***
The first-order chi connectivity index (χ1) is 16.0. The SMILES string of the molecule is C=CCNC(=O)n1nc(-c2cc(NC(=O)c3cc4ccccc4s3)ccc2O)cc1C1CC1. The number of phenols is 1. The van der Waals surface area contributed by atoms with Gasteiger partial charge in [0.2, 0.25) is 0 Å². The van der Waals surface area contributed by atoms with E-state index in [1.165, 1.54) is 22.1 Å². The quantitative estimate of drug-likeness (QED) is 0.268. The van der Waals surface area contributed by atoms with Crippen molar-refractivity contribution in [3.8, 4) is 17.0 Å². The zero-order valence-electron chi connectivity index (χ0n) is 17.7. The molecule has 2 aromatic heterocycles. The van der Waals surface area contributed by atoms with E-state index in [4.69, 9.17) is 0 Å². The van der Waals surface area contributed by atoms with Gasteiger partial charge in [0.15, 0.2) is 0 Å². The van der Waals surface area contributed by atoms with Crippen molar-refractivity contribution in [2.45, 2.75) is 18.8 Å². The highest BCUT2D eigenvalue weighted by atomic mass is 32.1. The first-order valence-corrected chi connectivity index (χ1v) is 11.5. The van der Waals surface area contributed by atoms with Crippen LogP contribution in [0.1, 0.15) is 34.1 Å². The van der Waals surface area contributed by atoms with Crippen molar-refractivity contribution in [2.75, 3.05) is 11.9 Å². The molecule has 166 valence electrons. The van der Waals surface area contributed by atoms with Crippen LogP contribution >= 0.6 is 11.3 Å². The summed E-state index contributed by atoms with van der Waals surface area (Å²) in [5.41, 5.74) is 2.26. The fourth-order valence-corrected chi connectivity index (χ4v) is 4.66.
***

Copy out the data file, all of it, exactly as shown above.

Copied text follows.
The first-order chi connectivity index (χ1) is 16.0. The SMILES string of the molecule is C=CCNC(=O)n1nc(-c2cc(NC(=O)c3cc4ccccc4s3)ccc2O)cc1C1CC1. The number of phenols is 1. The van der Waals surface area contributed by atoms with Gasteiger partial charge in [0.2, 0.25) is 0 Å². The van der Waals surface area contributed by atoms with E-state index in [1.165, 1.54) is 22.1 Å². The quantitative estimate of drug-likeness (QED) is 0.268. The van der Waals surface area contributed by atoms with Crippen molar-refractivity contribution in [3.8, 4) is 17.0 Å². The zero-order valence-electron chi connectivity index (χ0n) is 17.7. The molecule has 2 aromatic heterocycles. The van der Waals surface area contributed by atoms with E-state index in [4.69, 9.17) is 0 Å². The van der Waals surface area contributed by atoms with Gasteiger partial charge in [0.15, 0.2) is 0 Å². The van der Waals surface area contributed by atoms with Crippen molar-refractivity contribution in [2.45, 2.75) is 18.8 Å². The highest BCUT2D eigenvalue weighted by atomic mass is 32.1. The first-order valence-corrected chi connectivity index (χ1v) is 11.5. The van der Waals surface area contributed by atoms with Crippen LogP contribution in [0.1, 0.15) is 34.1 Å². The van der Waals surface area contributed by atoms with Crippen molar-refractivity contribution in [2.75, 3.05) is 11.9 Å². The molecule has 166 valence electrons. The van der Waals surface area contributed by atoms with Crippen LogP contribution >= 0.6 is 11.3 Å². The summed E-state index contributed by atoms with van der Waals surface area (Å²) in [5.41, 5.74) is 2.26. The fourth-order valence-corrected chi connectivity index (χ4v) is 4.66.